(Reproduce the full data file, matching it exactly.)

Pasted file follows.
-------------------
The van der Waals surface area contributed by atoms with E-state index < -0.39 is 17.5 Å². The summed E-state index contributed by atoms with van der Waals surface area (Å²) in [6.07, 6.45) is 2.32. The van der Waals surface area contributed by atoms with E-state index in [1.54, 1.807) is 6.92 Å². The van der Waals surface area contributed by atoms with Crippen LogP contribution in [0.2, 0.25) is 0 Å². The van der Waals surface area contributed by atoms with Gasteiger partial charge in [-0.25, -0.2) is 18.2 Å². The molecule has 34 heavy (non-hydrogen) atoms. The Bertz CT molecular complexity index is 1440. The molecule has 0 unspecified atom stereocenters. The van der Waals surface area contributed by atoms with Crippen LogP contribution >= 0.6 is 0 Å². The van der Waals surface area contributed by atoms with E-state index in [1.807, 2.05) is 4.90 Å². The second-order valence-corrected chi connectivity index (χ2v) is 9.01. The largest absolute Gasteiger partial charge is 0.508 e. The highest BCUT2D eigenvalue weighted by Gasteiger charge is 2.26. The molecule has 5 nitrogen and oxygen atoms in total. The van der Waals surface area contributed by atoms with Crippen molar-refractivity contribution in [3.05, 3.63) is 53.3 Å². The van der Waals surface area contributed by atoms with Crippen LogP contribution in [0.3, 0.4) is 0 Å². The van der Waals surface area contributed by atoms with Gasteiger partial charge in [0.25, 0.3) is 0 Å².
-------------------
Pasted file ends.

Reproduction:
The van der Waals surface area contributed by atoms with E-state index < -0.39 is 17.5 Å². The summed E-state index contributed by atoms with van der Waals surface area (Å²) in [6.07, 6.45) is 2.32. The van der Waals surface area contributed by atoms with E-state index in [1.54, 1.807) is 6.92 Å². The van der Waals surface area contributed by atoms with Crippen LogP contribution in [0.2, 0.25) is 0 Å². The van der Waals surface area contributed by atoms with Gasteiger partial charge in [-0.25, -0.2) is 18.2 Å². The molecule has 34 heavy (non-hydrogen) atoms. The Bertz CT molecular complexity index is 1440. The molecule has 0 unspecified atom stereocenters. The van der Waals surface area contributed by atoms with Crippen LogP contribution >= 0.6 is 0 Å². The van der Waals surface area contributed by atoms with E-state index in [1.807, 2.05) is 4.90 Å². The second-order valence-corrected chi connectivity index (χ2v) is 9.01. The largest absolute Gasteiger partial charge is 0.508 e. The highest BCUT2D eigenvalue weighted by Gasteiger charge is 2.26. The molecule has 5 nitrogen and oxygen atoms in total. The van der Waals surface area contributed by atoms with Crippen molar-refractivity contribution in [3.05, 3.63) is 53.3 Å². The van der Waals surface area contributed by atoms with Crippen LogP contribution in [0.3, 0.4) is 0 Å². The van der Waals surface area contributed by atoms with Gasteiger partial charge in [0.25, 0.3) is 0 Å².